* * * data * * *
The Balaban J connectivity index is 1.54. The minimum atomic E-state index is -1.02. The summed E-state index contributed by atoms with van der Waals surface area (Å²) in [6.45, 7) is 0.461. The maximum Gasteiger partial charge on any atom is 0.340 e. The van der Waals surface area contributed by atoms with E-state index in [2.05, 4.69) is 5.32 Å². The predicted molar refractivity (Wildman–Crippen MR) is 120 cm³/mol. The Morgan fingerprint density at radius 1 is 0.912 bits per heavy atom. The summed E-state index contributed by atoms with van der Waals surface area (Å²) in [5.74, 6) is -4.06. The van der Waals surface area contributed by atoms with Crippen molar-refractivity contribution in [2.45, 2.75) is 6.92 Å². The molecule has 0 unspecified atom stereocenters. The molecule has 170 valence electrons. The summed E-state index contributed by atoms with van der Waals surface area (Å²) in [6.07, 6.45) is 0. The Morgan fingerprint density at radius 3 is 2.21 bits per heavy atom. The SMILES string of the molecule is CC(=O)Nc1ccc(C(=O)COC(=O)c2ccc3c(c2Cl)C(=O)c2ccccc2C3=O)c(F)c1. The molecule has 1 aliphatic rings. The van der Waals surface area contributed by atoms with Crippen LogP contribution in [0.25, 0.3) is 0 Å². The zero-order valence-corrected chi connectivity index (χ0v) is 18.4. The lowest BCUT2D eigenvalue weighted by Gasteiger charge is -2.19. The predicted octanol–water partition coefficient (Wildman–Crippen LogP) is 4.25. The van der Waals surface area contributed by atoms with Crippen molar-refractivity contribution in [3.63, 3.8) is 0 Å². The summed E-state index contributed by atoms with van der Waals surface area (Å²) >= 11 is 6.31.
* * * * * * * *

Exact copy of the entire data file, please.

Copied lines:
The Balaban J connectivity index is 1.54. The minimum atomic E-state index is -1.02. The summed E-state index contributed by atoms with van der Waals surface area (Å²) in [6.45, 7) is 0.461. The maximum Gasteiger partial charge on any atom is 0.340 e. The van der Waals surface area contributed by atoms with E-state index in [2.05, 4.69) is 5.32 Å². The predicted molar refractivity (Wildman–Crippen MR) is 120 cm³/mol. The Morgan fingerprint density at radius 1 is 0.912 bits per heavy atom. The summed E-state index contributed by atoms with van der Waals surface area (Å²) in [5.74, 6) is -4.06. The van der Waals surface area contributed by atoms with Crippen molar-refractivity contribution in [2.45, 2.75) is 6.92 Å². The molecule has 0 unspecified atom stereocenters. The molecule has 170 valence electrons. The summed E-state index contributed by atoms with van der Waals surface area (Å²) in [6.07, 6.45) is 0. The Morgan fingerprint density at radius 3 is 2.21 bits per heavy atom. The SMILES string of the molecule is CC(=O)Nc1ccc(C(=O)COC(=O)c2ccc3c(c2Cl)C(=O)c2ccccc2C3=O)c(F)c1. The molecule has 1 aliphatic rings. The van der Waals surface area contributed by atoms with Crippen LogP contribution in [0.25, 0.3) is 0 Å². The zero-order valence-corrected chi connectivity index (χ0v) is 18.4. The lowest BCUT2D eigenvalue weighted by Gasteiger charge is -2.19. The predicted octanol–water partition coefficient (Wildman–Crippen LogP) is 4.25. The van der Waals surface area contributed by atoms with Crippen molar-refractivity contribution in [3.63, 3.8) is 0 Å². The summed E-state index contributed by atoms with van der Waals surface area (Å²) >= 11 is 6.31.